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The Lucky Years

How to Thrive in the Brave New World of Health

About The Book

Bestselling author David Agus unveils the brave new world of medicine, one in which we can take control of our health like never before and doctors can fine-tune strategies and weapons to prevent illness.

In his first bestseller, The End of Illness, David Agus revealed how to add vibrant years to your life by knowing the real facts of health. In this book, he builds on that theme by showing why this is the luckiest time yet to be alive, giving you the keys to the new kingdom of wellness.

Medicine is undergoing rapid change. In the old world, you followed general principles and doctors treated you based on broad, one-size-fits all solutions. In this new golden age, you’ll be able to take full advantage of the latest scientific findings and leverage the power of technology to customize your care. Only those who know how to access and adapt to these breakthroughs—without being distracted by hyped ideas and bad medicine—will benefit. Imagine being able to get fit and lose weight without dieting, train your immune system to fight cancer, edit your DNA to avoid a certain fate, erase the risk of a heart attack, reverse aging, and know exactly which drugs to take to optimize health with zero side effects.

That’s the picture of the future that you can enter starting today. Welcome to The Lucky Years.


The Lucky Years INTRODUCTION Destiny of the Species Welcome to the Lucky Years
O wonder!

How many goodly creatures are there here!

How beauteous mankind is! O brave new world,

That has such people in ’t.

—William Shakespeare, The Tempest, act V, scene I

Miss Wanda Ruth Lunsford, twenty-six, must have been thinking about her own mortality the day she reported on a stunning experiment.1 Picture two rats, one old and gray, the other young and vivacious. Now imagine joining them surgically at their sides by peeling away a thin layer of skin and neatly stitching the exposed surfaces together. Through this Siamese-twin-like junction, the rodents are able to share their circulation, pumping each other’s blood and exchanging bodily fluids. Miss Lunsford and her colleagues wanted to see what would happen. Among the rats that survived the unnatural union, the geriatric ones physically turned into their younger counterparts, as if they’d tapped the fountain of youth. The elder rats gained shinier, more colorful fur and clearer eyes, taking on the general appearance of the younger rats hitched to their sides. A four-hundred-day-old rat, more or less akin to a middle-aged man, lived nearly as long as the spry counterpart to which he was attached.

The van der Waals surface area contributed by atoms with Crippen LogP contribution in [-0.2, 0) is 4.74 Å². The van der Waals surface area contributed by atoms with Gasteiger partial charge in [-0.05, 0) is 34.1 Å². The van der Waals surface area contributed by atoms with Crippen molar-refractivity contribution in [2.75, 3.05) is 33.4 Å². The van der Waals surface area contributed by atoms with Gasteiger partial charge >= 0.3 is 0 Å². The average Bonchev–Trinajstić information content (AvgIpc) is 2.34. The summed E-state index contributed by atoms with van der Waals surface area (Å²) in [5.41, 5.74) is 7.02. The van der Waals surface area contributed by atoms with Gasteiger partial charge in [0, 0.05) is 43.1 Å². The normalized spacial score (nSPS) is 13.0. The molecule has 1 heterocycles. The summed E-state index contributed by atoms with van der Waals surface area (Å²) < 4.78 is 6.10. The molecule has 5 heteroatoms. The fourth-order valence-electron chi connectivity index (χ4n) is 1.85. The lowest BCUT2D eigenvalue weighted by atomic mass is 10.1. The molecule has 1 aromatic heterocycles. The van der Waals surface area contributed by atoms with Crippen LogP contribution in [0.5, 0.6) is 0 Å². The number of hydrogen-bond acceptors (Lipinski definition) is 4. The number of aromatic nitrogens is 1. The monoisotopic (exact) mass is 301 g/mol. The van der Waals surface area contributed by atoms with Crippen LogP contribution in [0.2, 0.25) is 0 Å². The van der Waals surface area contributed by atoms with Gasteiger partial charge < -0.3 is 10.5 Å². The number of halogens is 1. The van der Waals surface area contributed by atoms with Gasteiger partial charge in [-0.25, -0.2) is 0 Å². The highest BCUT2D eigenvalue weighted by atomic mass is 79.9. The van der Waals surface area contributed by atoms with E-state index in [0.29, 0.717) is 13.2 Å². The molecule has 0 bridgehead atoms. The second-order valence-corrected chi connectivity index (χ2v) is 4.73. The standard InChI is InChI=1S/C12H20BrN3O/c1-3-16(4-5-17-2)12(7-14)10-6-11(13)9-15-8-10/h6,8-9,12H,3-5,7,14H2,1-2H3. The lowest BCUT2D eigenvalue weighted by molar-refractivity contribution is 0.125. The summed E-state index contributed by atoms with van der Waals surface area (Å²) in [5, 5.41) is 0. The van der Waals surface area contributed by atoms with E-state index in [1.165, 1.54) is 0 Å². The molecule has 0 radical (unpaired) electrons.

When Miss Lunsford, a nutritionist and graduate student at Cornell University working in the lab of biochemist and gerontologist Clive McCay, shared these results at a gathering to focus on the problems of aging led by the New York Academy of Medicine, no one—not even Lunsford and her teammates—could explain this “age-reversal” transformation. The year was 1955, the same year the Food and Drug Administration approved the polio vaccine, the power of the placebo effect was first written about, Albert Einstein died at the age of seventy-six, and Steve Jobs and Bill Gates were born.2

Miss Lunsford’s procedure, anatomically linking two organisms, had a name by then—parabiosis. But while this wasn’t the first time it had been performed, her explorations were among the first to use parabiosis to study aging. And they weren’t without their challenges. According to one description of the research, “If two rats are not adjusted to each other, one will chew the head of the other until it is destroyed.”3 Of the sixty-nine pairs of rats that Lunsford had helped conjoin in Clive McCay’s lab, eleven died from a peculiar condition that developed about one to two weeks after partners were united; it was likely a form of tissue rejection. But the pairs that survived gave a glimmer of hope for reversing the maladies we all face.

In February of 1956, McCay, Lunsford, and a third Cornell researcher, Frank Pope, published their findings on the procedure’s overall restorative effects in the Bulletin of the New York Academy of Medicine with an apt title: “Experimental Prolongation of the Life Span.” In 1960, the results of Miss Lunsford’s investigations in McCay’s lab culminated in her thesis dissertation.4 But the research didn’t take off as you might expect in light of such intriguing findings. It pretty much sputtered and stalled for the next sixty-odd years. Interestingly enough, you can get a sense of the climate in which these scientists were working by reading a line in the opening paragraph of their paper: “Thus far man has made little progress in [studying aging] because human beings have chosen to expend their energies in improving the supposed comforts of living and methods of warfare.”

About The Author

Photograph by Bryce Duffy

David B. Agus, MD, is the author of the international sensations The End of Illness, A Short Guide to a Long Life, and The Lucky Years. A professor of medicine and engineering at the University of Southern California, he is the founding Director and CEO of the Ellison Institute for Transformative Medicine and a contributor to CBS News. He lives in Santa Monica, California.

Product Details

  • Publisher: Simon & Schuster (January 5, 2016)
  • Length: 288 pages
  • ISBN13: 9781476712109

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Raves and Reviews